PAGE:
Suit accuses utility of misleading investors on nuke project
COLUMBIA, S.C. (AP) — One of the co-owners of a defunct nuclear construction project in South Carolina misled its investors, lying to them about the venture’s progress and artificially driving up stock prices, according to the latest lawsuit filed after the scuttling of the multibillion-dollar endeavor.
The lawsuit, filed in federal court late Wednesday, accuses SCANA and some of its chief executives of artificially inflating stock prices by “issuing false and misleading statements to investors” about the status of a now-scuttled nuclear reactor project at V.C. Summer, despite knowing the endeavor was struggling.
SCANA subsidiary South Carolina Electric & Gas Co. and state-owned utility Santee Cooper halted the construction of two new nuclear reactors this summer after chief contractor Westinghouse filed for bankruptcy. Both utilities have faced intense scrutiny since the nearly $10 billion failure, which both state and federal authorities are investigating. State lawmakers also are probing the collapse.
A SCANA spokesman didn’t immediately return an email seeking comment on the suit, which joins at least half a dozen others already pending. One, filed by John Crangle of ethics watchdog group Common Cause, demands that SCANA executives return $21 million in bonuses they received as they watched over the reactor construction.
The new lawsuit filed by a SCANA investor seeks class-action status on behalf of anyone who acquired SCANA stock between January 2016, when the company issued a news release touting milestones of the project, and earlier this month. During that time span, according to the lawsuit, the company became aware of — yet kept from the public — a 2015 audit by the Bechtel engineering firm that found serious flaws with the venture, including low morale, high turnover and the lack of a master construction schedule.
Despite the report’s criticism, the lawsuit alleges, SCANA CEO Kevin Marsh and other executives told shareholders the company “continued to move forward and make substantial progress” on the reactors. Over the coming months, despite assuring investors and analysts the project was essentially on schedule, company executives privately expressed frustration, with Marsh writing to an executive at Toshiba, Westinghouse’s parent company, that he felt SCANA had “been the victim of financial malfeasance ” by the companies.
As shareholders began to become aware of the project’s struggles, the suit notes, SCANA’s stock fell from just over $70 a share in February of this year to about $55 at the end of last week.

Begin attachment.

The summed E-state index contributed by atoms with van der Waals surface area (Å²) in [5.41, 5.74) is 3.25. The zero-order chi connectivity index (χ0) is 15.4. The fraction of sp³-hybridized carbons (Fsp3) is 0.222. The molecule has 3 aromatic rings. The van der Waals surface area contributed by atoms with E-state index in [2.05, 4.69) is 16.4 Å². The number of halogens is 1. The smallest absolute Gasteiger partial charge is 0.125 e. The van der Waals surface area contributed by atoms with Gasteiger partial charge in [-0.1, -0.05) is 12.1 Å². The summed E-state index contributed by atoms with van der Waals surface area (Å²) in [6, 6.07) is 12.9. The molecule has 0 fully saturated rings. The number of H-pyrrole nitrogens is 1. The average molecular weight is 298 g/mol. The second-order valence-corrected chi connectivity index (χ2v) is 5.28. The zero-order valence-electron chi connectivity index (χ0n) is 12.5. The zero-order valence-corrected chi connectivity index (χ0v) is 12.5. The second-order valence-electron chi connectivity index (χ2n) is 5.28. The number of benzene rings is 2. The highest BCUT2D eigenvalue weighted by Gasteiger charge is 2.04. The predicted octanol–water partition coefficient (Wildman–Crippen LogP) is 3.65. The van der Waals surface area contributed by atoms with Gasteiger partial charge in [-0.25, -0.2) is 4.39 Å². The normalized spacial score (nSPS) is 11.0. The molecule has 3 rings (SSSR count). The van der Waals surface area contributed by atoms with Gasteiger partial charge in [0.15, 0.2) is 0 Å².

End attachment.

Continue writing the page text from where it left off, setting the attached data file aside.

The losses suffered by investors because of SCANA executives’ “prior misrepresentations and fraudulent omissions” fall under federal securities laws, attorneys wrote.
The lawsuit comes as both SCANA and Santee Cooper and South Carolina’s governor move toward trying to recoup some losses from the project. On Wednesday, the boards of both utilities approved the sale of their $2.2 billion, five-year settlement with Toshiba so that they can recover 92 percent of the cash immediately.
Ratepayers have already paid more than $2 billion in interest fees on the project’s debt, money the companies have said won’t be refunded. SCE&G wants to recover billions more from customers to pay off the debt, though lawmakers want to stop that.
Gov. Henry McMaster this week told The Associated Press that he’s still pushing to revive the abandoned reactors — and if he can’t, he wants consumers to get their money back.
The Office of Regulatory Staff — the state agency that represents the public interest in utility cases — wants state regulators to force SCE&G to stop billing customers for the failure.
SCE&G wants the request dismissed. Eliminating that 18 percent of customers’ bills would reduce the company’s revenues by more than $445 million annually, according to SCANA Chief Financial Officer Jimmy Addison.
Just the filing of the request alone made the company’s stock drop significantly, Addison said.
The Public Service Commission voted Thursday to appoint a special officer to arrange a hearing on the request — essentially sending the arguments to regulatory court. Objections to the commission’s eventual decision could be appealed to the state Supreme Court.
Associated Press writer Seanna Adcox contributed to this report.